Why So Many Americans Are Unmarried, according to the Christian Science Monitor
If you read my post from February, Why I Stopped Reading Nearly Everything Written For Singles, you'll understand my beefs with most articles targeting singles.
If I bother to read one and it's the usual pessimistic kind, I have a visceral reaction to it, followed by an intellectual debate with it. Kind of like yelling at the t.v. during a football game, then breaking down why it was such a bad play.
The most offending singles articles are heavily doused with narrow points of view, which is why I feel great relief when, against my better judgement, I click on an article with a tempting title like, "Why so many Americans are unmarried," and it turns out to be insightful.
While relationship experiences are highly nuanced by a number of factors like personal demographics and environment, we live our lives inside American culture, which can also influence, sometimes without our even realizing, our relationship experiences.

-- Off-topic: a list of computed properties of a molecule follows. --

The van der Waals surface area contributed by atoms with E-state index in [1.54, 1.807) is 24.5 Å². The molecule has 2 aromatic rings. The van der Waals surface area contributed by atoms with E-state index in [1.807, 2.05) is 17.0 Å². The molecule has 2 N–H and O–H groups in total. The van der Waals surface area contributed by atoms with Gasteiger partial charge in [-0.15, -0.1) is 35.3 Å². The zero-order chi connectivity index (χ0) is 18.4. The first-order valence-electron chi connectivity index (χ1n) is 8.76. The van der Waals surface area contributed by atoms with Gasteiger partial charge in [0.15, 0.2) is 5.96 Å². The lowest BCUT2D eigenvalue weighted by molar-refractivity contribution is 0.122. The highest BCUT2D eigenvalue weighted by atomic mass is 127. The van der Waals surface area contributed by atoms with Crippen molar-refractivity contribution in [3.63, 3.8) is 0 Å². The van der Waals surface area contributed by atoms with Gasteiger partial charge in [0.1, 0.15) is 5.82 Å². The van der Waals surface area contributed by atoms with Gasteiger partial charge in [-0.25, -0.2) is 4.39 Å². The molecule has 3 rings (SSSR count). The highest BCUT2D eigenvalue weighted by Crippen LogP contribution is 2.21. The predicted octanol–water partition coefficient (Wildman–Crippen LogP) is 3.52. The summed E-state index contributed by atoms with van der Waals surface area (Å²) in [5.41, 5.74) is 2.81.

I like this article because it looks at the big picture, occasionally touching micro-issues of age, single parenthood, and race. It doesn't seem to enter the conversation with an agenda, but with facts and is, most unconventionally, slightly positive, if not outright hopeful, in its exploration of those facts. It balances fact with optimism.
For example, here's a few highlights:
- "...There may at any given moment be more single people who have never been married, but that doesn’t mean that those singles are going to stay that way."
- "...research has found that contrary to conventional wisdom (and a number of studies) married people are no more happy and healthy as a group than their single counterparts."
- "...the definition of “single” is a bit vague. Statistically, it simply means unmarried. And that leaves plenty of room for different family structures."
- "According to the most recent statistics, 84 percent of women with college degrees are expected to marry."
- "Around 70 percent of black women are single. (Although, as with whites, that number doesn’t mean that they won’t eventually get married. They do – just not as often as other demographic groups.)"
You will not agree with everything in this article. You will have unanswered questions. You may even challenge some points. But this article is worth your time.
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Photo credit: Wilbert Baan via CC Flickr